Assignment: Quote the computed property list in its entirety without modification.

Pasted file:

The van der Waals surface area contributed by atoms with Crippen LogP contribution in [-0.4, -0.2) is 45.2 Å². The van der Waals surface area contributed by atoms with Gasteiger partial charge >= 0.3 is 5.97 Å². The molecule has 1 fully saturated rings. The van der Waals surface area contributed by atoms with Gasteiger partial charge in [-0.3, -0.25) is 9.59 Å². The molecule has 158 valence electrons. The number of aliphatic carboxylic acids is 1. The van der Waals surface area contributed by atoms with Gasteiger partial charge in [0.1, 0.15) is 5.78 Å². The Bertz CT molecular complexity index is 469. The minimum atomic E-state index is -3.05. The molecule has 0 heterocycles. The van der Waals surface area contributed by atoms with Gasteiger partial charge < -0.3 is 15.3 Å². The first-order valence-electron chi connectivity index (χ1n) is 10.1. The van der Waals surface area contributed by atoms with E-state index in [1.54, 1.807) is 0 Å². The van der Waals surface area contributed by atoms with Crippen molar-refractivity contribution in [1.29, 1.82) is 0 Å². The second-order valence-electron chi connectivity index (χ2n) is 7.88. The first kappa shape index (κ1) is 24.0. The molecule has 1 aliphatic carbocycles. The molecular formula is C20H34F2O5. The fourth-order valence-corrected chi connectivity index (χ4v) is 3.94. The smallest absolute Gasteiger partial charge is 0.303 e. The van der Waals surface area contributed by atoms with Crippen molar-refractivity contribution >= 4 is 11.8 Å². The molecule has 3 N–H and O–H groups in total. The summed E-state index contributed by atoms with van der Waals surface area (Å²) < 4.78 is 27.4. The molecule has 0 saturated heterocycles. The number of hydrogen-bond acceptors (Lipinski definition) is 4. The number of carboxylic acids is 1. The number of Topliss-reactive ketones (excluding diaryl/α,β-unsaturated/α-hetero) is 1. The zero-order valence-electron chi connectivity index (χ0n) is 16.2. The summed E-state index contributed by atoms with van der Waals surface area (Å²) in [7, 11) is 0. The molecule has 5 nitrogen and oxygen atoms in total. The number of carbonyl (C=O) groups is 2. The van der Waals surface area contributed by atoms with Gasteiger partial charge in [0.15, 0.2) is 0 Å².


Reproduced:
The van der Waals surface area contributed by atoms with Crippen LogP contribution in [-0.4, -0.2) is 45.2 Å². The van der Waals surface area contributed by atoms with Gasteiger partial charge >= 0.3 is 5.97 Å². The molecule has 1 fully saturated rings. The van der Waals surface area contributed by atoms with Gasteiger partial charge in [-0.3, -0.25) is 9.59 Å². The molecule has 158 valence electrons. The number of aliphatic carboxylic acids is 1. The van der Waals surface area contributed by atoms with Gasteiger partial charge in [0.1, 0.15) is 5.78 Å². The Bertz CT molecular complexity index is 469. The minimum atomic E-state index is -3.05. The molecule has 0 heterocycles. The van der Waals surface area contributed by atoms with Gasteiger partial charge < -0.3 is 15.3 Å². The first-order valence-electron chi connectivity index (χ1n) is 10.1. The van der Waals surface area contributed by atoms with E-state index in [1.54, 1.807) is 0 Å². The van der Waals surface area contributed by atoms with Crippen molar-refractivity contribution in [1.29, 1.82) is 0 Å². The second-order valence-electron chi connectivity index (χ2n) is 7.88. The first kappa shape index (κ1) is 24.0. The molecule has 1 aliphatic carbocycles. The molecular formula is C20H34F2O5. The fourth-order valence-corrected chi connectivity index (χ4v) is 3.94. The smallest absolute Gasteiger partial charge is 0.303 e. The van der Waals surface area contributed by atoms with Crippen molar-refractivity contribution >= 4 is 11.8 Å². The molecule has 3 N–H and O–H groups in total. The summed E-state index contributed by atoms with van der Waals surface area (Å²) < 4.78 is 27.4. The molecule has 0 saturated heterocycles. The number of hydrogen-bond acceptors (Lipinski definition) is 4. The number of carboxylic acids is 1. The number of Topliss-reactive ketones (excluding diaryl/α,β-unsaturated/α-hetero) is 1. The zero-order valence-electron chi connectivity index (χ0n) is 16.2. The summed E-state index contributed by atoms with van der Waals surface area (Å²) in [7, 11) is 0. The molecule has 5 nitrogen and oxygen atoms in total. The number of carbonyl (C=O) groups is 2. The van der Waals surface area contributed by atoms with Gasteiger partial charge in [0.15, 0.2) is 0 Å².